Kinetic Monte Carlo and Copper surface evolution

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Electrochemical reduction of CO_$2$ has attracted researchers’ attention as it has the potential to utilize the abundant greenhouse gas in the Earth’s atmosphere and store intermittent energy from solar panels and wind turbines in chemical bonds. A commercially viable catalyst for CO2 electroreduction should meet the cost-effective requirement while possessing high efficiency and selectivity. Experimental studies showed that Copper (Cu) can catalyze direct electrochemical reduction of CO2 to hydrocarbons in an aqueous bicarbonate solution with a high current density. Some Studies also showed there was a surface evolution of Cu surface under the reducing potential.


  • The underlying mechanism remains elusive due to multistep kinetic pathways.
  • Improved kinetic models are needed to consider various complexites of surface reactions at solid/electrolyte interfaces.
  • Mechanisms of CO2 reduction can be better studied with more understanding of Cu surface evolution.

Computational Methods

  • Zacros: a theoretical KMC package[1]
  • Lattice configuration: Cu(100) surface
  • DFT calculated energetics of reaction steps
  • Adsorbate-adsorbate interactions can be included.

  • Kimocs: an atomistic KMC package[2]
  • Configuration: Cu(100) cube on surface
  • Neural networks combined to calculate energy barriers

Kinetic Modeling of Surface Reactions

  • Mean-field approximation doesn’t consider adsorbate-adsorbate interactions.
  • Dynamic evolution of the system can be retrieved while using KMC simulations.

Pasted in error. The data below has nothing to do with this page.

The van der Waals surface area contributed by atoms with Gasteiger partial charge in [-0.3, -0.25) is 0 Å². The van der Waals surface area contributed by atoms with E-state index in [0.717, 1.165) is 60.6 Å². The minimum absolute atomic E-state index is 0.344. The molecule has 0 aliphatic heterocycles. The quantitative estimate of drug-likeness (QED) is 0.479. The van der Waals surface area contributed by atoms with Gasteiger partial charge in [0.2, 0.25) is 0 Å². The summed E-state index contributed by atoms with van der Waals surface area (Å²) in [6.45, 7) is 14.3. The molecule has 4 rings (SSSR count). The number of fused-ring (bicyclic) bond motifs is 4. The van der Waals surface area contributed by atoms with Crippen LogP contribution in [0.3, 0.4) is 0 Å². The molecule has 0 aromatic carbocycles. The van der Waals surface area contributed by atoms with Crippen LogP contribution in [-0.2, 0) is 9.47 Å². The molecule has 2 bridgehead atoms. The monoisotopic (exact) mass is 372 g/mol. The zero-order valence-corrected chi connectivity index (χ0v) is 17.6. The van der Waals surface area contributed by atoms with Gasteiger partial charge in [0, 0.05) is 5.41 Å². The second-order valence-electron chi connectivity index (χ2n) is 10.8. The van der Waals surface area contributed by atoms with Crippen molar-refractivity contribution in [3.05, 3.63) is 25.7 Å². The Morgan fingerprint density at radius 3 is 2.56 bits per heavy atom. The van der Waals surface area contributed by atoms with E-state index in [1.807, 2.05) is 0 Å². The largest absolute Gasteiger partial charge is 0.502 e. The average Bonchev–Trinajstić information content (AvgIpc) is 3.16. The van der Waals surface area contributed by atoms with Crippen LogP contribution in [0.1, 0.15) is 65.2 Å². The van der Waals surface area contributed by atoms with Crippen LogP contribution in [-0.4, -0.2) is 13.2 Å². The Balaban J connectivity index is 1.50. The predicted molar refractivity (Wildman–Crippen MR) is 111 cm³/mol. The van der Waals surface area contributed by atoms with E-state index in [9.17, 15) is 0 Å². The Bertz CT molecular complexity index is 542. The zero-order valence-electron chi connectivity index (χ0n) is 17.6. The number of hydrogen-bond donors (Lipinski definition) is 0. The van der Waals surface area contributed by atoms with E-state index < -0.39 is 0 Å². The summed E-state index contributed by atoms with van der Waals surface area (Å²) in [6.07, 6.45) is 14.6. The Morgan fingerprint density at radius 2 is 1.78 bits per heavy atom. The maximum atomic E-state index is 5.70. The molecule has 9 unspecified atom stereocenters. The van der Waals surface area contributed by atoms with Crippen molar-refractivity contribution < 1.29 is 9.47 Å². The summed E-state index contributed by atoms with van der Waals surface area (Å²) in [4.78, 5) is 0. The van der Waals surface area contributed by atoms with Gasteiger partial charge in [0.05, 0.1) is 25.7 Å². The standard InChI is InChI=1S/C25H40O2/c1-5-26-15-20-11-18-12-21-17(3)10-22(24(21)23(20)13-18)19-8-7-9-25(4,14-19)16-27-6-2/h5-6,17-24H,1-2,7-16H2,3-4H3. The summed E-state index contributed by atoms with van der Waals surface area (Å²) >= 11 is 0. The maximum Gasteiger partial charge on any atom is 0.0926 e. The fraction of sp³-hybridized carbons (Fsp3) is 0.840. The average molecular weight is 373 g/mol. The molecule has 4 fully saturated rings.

Reaction Network toward C2 species

C2 Kinetics from Experiment and Modeling

  • KMC captures the trend of experimental CV curve.
  • It shows some differences compared to mean field approximation.

Surface Configuration from KMC

  • With applied potential at -0.5 V vs RHE
  • COads dominates the surface.
  • The surface has a small amount of Hads and H2Oads.

Surface Evolution of Cu(100) cube

Surface evolution of Cu(100) cube from 0 to 1.5 microseconds.

Site population of for atoms at different positions (bulk, edge, and terrace).

  • Cu (100) cube collapsed as time advanced.
  • Bulk atoms decreased first then increased since moving to the subtrate.
  • Terrace atoms decreased while edge atoms increased since more terrace atoms formed edges.


  • By considering adsorbate-adsorbate interactions, KMC model can better understand the mechanism of CO2 reduction.
  • By employing artificial neural networks, the diffusion processes can be better simulated to help understanding the evolution of Cu surface.


Tianyou Mou

Tianyou Mou

Chemical Engineer and Data Scientist


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